What being a witch means to me.
I remember when I read Barbara Ehrenreich and Deirdre English’s Witches, Midwives, and Nurses (which you can find here). I was coming out of the dark age of my own upbringing. A Christian anti-pagan haze was lifting, and as I explored different histories and realized how the picture had come to be over millennia, I was both innervated and afraid.
I was afraid because out of my upbringing I had been told to fear the witch, the one who practices magic, who manipulates casting mysterious spells and conjuring the powers of the dark. Oddly enough, I had just met a woman who was to become a mentor of mine — and she was most definitely a type of witch. Whether “good” or “bad” I was going to find out.
Witches are known by many names. Also sorceress, healer, “old wife”, medicine woman, bruja, to name a few. Men can also be witches, wizards or magicians, but today I am focusing upon my journey and, specifically, some herstory.
As Ehrenreich and English write,
The witch-hunts left a lasting effect: An aspect of the female has ever since been associated with the witch, and an aura of contamination has remained—especially around the midwife and other women healers.
I am coming late to the witch post party. In fact, the @naturalmedicine challenge has already ended and I haven’t had a chance to read most of the other posts. You can find them here. So I’m not sure who, if anyone, covered the witch hunts and the lasting scar that this has had over the psyche of women and also clouded future generation’s ideation of the witch & her role in society. Viscerally, however, at my gut, I have a feeling that to many when the word witch is spoken we think of a “bad woman” – she who is out to get us, do us harm or put a spell on us that goes way out of our, and perhaps her, control.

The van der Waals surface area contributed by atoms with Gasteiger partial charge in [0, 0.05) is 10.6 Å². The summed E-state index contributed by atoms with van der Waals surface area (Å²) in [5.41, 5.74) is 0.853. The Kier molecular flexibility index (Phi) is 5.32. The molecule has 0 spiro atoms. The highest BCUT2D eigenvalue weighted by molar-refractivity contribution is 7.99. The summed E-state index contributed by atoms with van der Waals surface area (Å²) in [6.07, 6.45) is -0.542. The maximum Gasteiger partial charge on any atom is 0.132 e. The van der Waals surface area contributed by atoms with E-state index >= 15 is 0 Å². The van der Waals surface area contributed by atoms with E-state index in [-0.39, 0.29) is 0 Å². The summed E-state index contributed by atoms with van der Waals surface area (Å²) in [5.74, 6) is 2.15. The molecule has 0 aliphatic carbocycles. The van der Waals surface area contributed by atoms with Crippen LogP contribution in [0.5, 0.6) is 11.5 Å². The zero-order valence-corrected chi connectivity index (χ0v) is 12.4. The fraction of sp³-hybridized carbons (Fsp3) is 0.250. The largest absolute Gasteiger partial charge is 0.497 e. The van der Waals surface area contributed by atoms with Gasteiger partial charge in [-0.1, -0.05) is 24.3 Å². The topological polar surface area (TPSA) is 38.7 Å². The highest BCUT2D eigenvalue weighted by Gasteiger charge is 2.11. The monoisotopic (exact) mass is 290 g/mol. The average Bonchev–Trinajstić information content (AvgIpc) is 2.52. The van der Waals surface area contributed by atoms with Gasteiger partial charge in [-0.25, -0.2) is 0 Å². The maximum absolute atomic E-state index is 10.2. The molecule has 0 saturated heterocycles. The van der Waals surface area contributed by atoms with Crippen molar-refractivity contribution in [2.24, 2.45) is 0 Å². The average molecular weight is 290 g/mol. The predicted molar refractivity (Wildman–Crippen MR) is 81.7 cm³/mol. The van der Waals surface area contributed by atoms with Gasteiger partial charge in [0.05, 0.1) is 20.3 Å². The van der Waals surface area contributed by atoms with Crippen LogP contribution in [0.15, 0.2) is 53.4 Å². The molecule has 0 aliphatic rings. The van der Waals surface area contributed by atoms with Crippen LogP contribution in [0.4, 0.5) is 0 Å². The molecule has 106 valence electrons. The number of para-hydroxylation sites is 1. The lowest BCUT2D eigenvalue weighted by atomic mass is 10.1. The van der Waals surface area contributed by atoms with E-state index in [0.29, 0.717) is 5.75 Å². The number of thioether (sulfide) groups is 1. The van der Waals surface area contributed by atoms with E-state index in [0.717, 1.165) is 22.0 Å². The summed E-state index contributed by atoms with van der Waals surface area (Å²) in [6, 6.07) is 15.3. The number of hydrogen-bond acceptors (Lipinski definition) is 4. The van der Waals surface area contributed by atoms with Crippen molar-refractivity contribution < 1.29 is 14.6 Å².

The extent of the witch-craze is startling: In the late fifteenth and early sixteenth centuries there were thousands upon thousands of executions—usually live burnings at the stake—in Germany, Italy and other countries. In the mid-sixteenth century the terror spread to France, and finally to England. One writer has estimated the number of executions at an average of 600 a year for certain German cities—or two a day, “leaving out Sundays”. Nine-hundred witches were destroyed in a single year in the Wertzberg area, and 1000 in and around Como. At Toulouse, four-hundred were put to death in a day. In the Bishopric of Trier, in 1585, two villages were left with only one female inhabitant each. Many writers have estimated the total number killed to have been in the 7 millions. Women made up some 85 percent of those executed—old women, young women and children. (Source)
The violent history against those women (and men) who were dubbed witches is the cause of this bad connotation with the witch. The political, religious, medical and other reasons for the witch hunts are a post unto itself, but again I will direct you to the aforementioned book for further exploration.